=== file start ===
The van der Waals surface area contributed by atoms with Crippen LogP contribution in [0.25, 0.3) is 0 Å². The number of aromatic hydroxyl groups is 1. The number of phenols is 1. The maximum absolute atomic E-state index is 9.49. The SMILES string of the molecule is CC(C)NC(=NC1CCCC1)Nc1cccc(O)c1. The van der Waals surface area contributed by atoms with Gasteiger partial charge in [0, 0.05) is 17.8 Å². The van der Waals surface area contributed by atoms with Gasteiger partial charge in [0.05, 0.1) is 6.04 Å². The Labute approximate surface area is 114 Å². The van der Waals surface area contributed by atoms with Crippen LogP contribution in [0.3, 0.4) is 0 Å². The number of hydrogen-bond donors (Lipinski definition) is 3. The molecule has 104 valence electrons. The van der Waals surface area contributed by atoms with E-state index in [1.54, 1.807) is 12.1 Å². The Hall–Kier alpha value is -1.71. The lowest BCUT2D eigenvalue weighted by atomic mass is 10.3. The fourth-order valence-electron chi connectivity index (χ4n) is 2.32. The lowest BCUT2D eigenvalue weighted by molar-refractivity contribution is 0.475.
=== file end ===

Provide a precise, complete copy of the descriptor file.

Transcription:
The van der Waals surface area contributed by atoms with Crippen LogP contribution in [0.25, 0.3) is 0 Å². The number of aromatic hydroxyl groups is 1. The number of phenols is 1. The maximum absolute atomic E-state index is 9.49. The SMILES string of the molecule is CC(C)NC(=NC1CCCC1)Nc1cccc(O)c1. The van der Waals surface area contributed by atoms with Gasteiger partial charge in [0, 0.05) is 17.8 Å². The van der Waals surface area contributed by atoms with Gasteiger partial charge in [0.05, 0.1) is 6.04 Å². The Labute approximate surface area is 114 Å². The van der Waals surface area contributed by atoms with Crippen LogP contribution in [0.3, 0.4) is 0 Å². The number of hydrogen-bond donors (Lipinski definition) is 3. The molecule has 104 valence electrons. The van der Waals surface area contributed by atoms with E-state index in [1.54, 1.807) is 12.1 Å². The Hall–Kier alpha value is -1.71. The lowest BCUT2D eigenvalue weighted by atomic mass is 10.3. The fourth-order valence-electron chi connectivity index (χ4n) is 2.32. The lowest BCUT2D eigenvalue weighted by molar-refractivity contribution is 0.475.